While nowadays, everyone buzzes about how expensive weddings can be, it turns out the price tag on one’s nuptials is a mere pittance compared to the cost of remaining single.
In The Atlantic Monthly’s “The High Price of Being Single in America,” authors Lisa Arnold and Christina Campbell argue that, compared to a married woman of the same income, a single woman, over the course of her lifetime, could pay an extra $1,022,096—just for being single.
Yes, you read that right.
What, other than a second income, would the single woman be missing out on? Tax breaks and extra Social Security benefits, plus savings in health and housing costs, for starters.
Really? Then why are married people always complaining about the marriage penalty?
Amazed by this figure, I dug deeper, plus found out how these differences play out in the lives of real single and married people—men and women. What I learned is that the calculations are not quite so clear cut.
The Married/Single Tax Divide
The Atlantic authors claim that due to laws favoring married couples, a single peson earning $40,000 a year pays $6,181 in taxes on that income, while a married individual with the same income pays only $5,162—a savings of more than $1,000 annually.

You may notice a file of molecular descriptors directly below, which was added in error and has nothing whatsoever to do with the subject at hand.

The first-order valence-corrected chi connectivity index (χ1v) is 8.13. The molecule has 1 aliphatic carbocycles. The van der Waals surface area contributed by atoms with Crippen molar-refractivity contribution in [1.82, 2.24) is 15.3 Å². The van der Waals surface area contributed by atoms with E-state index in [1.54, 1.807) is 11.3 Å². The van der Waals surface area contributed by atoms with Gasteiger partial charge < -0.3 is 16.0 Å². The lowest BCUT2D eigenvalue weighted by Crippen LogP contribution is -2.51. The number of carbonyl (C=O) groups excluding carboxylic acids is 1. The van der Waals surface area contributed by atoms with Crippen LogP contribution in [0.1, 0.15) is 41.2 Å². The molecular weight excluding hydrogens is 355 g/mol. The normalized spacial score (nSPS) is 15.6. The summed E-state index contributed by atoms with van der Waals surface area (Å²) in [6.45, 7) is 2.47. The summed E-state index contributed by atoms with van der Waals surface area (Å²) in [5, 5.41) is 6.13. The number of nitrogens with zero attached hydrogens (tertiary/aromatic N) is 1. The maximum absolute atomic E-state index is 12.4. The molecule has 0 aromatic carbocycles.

Those calculations do not mention the “marriage penalty,” in which married couples pay more taxes if their newly combined income pushes them into a higher tax bracket.
After marrying in 2008, Laurie Itkin from San Diego began paying more than $20,000 extra in federal and state taxes annually. “My husband jokes that we should get divorced not because he doesn’t love me anymore, but because we experience the so-called ‘marriage penalty’ in filing a joint tax return,” she explained.
Even though the Itkins are victims of the “marriage penalty,” some couples actually do receive the “marriage bonus” mentioned in The Atlantic’s article, which typically occurs when the income levels of the two spouses are widely disparate. For instance, couples with only one earner almost always enjoy a bonus, because the higher earner’s income moves into a lower bracket.
Take Greg Davis from Los Angeles, California who got married in 2009; his wife’s work as a tutor did not bring in much money, so he enjoyed the marriage bonus. “I save money on taxes now because when my wife and I combined incomes we didn’t get pushed into a higher tax bracket and got much better deductions than when we were single,” said Davis.
Of course, whether or not you pay more in taxes depends on a lot of factors: You can use Tax Policy Center’s Marriage Bonus and Penalty Tax Calculator to see how marriage would affect your tax payments.
A Roof of One’s Own: Comparing Housing & Health Insurance Costs
While tax breaks may vary person-to-person, data shows living costs such as housing and insurance—or what we at LearnVest would call Essential Expenses—are almost always higher for singles.
Using averages from the Bureau of Labor Statistics, a single person in his 20s spends about $9,964 on housing where a married couple the same age averages $8,844. Over 60 years this can add up to over $67,200 in savings for a married couple.
Not only do singles pay more in living costs, but they also don’t have a spouse to help them cover the expenses. Kimberly Michel of Columbia, Missouri said, “All of the home expenses fall to me and my one income. If I were married and my husband also worked, my rent and bills on my two-bedroom apartment would be split in half.”